NEW DELHI: India says it plans to hire tens of thousands of government workers in occupied Kashmir after New Delhi stripped Kashmiris of the constitutional rights they had for seven decades through a rushed presidential order.
Satya Pal Malik, the New Delhi-appointed governor, called it the largest recruitment drive in the disputed region, with officials planning to fill up “50,000 vacancies in various government departments in the next few months”.
At a news conference on Wednesday in Srinagar, Malik also announced that the government is willing to commit $700 million to help apple farmers. Indian authorities believe the move will expand the region’s economy, to which horticulture, particularly apple orchards, is critical.
Malik assured people of peace and said ‘normalcy’ will soon return to occupied Kashmir. He said mobile phone services in 10 districts of occupied Jammu and Kashmir will be restored and mobile phone services also will be back in the northern Kupwara and Handwara police districts in the Kashmir valley.
The Press Trust of India news agency reported that Malik acknowledged at his news conference that Indian paramilitary forces used pellet guns during protests in occupied Kashmir.
Malik spoke hours after India’s top court took up challenges to ending occupied Kashmir’s special status and asked the government to explain its stance.
India’s government, led by the Hindu-nationalist Bharatiya Janata Party, decided on August 5 to repeal of Article 370 of the Indian constitution, that granted occupied Kashmir special status. The government instituted a security lockdown and communications blackout to avoid violence. As the clampdown enters its 25th day, authorities say they have eased some of the restrictions.
Indian officials have characterized their surprise move to strip occupied Kashmir’s special constitutional status as a way to boost its economic potential. They are also planning an international investment summit in the disputed region as India has seen a slowdown in its economy.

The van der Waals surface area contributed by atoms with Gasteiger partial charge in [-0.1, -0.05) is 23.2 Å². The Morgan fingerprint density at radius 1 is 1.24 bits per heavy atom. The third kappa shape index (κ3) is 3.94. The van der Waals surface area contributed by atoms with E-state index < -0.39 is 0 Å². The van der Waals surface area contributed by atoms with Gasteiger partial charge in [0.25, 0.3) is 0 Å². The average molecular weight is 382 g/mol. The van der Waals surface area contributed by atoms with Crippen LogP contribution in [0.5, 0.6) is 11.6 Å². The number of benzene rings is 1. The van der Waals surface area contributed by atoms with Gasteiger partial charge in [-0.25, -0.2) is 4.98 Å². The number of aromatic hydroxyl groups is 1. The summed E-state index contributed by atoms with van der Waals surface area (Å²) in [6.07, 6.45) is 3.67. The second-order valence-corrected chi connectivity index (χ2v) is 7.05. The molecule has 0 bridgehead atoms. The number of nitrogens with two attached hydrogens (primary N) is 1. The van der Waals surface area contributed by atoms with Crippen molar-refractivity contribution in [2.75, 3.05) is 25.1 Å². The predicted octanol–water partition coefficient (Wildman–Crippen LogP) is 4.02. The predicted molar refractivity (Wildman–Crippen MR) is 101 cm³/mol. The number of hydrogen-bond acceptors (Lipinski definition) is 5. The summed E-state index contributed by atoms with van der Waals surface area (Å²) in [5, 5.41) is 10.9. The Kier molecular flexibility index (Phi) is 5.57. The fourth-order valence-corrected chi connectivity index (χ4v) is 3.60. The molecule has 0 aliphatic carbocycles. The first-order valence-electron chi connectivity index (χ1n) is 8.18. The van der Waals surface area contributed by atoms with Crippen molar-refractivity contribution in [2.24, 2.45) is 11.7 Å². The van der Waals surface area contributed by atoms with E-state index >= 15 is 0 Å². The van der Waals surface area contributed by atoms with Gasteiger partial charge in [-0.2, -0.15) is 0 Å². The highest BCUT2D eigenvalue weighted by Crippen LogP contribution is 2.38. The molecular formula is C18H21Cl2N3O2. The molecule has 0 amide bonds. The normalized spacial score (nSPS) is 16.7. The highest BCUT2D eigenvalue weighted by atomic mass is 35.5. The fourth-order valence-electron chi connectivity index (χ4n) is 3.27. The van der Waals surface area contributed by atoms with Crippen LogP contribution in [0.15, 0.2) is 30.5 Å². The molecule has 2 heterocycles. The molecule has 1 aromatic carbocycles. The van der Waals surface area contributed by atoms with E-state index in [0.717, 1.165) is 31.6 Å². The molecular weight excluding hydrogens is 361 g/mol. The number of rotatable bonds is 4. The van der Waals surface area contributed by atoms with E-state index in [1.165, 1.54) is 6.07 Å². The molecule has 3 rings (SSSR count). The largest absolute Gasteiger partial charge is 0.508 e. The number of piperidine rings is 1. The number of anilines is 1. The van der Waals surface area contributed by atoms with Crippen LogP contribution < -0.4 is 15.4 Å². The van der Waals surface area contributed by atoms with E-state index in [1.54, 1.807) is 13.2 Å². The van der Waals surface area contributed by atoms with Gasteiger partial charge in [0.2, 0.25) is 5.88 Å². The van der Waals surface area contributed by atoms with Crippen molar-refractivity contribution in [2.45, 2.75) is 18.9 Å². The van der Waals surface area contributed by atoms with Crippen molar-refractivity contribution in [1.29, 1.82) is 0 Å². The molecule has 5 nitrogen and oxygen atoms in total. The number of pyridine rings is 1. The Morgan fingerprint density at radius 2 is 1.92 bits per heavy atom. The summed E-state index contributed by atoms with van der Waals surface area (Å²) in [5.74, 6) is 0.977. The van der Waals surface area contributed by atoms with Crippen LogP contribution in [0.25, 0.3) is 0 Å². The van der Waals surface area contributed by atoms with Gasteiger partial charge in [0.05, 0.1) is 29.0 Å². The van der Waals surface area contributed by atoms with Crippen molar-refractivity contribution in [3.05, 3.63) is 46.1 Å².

Many people in Kashmir believe the loss of special status has nothing to do with the region’s economy and see it as a form of aggression from the Indian government.
Prime Minister Narendra Modi, in his first address to the nation after revoking occupied Kashmir’s special status, said the region now has “the potential to become the biggest tourist destination in the world”. Indian Home Minister Amit Shah also said earlier this month that revoking the status will “kick start” development.
State data, however, shows occupied Kashmir’s gross domestic product, the value of all goods and services in the state has risen from $16.7 billion in 2012 to an estimated $21.9 billion last year.
In contrast, India is grappling with economic growth that has slowed to a five-year low of 5.8 percent in the quarter from January to March. Declining industrial output and automobile sales have further raised fears of a deeper slowdown in the country.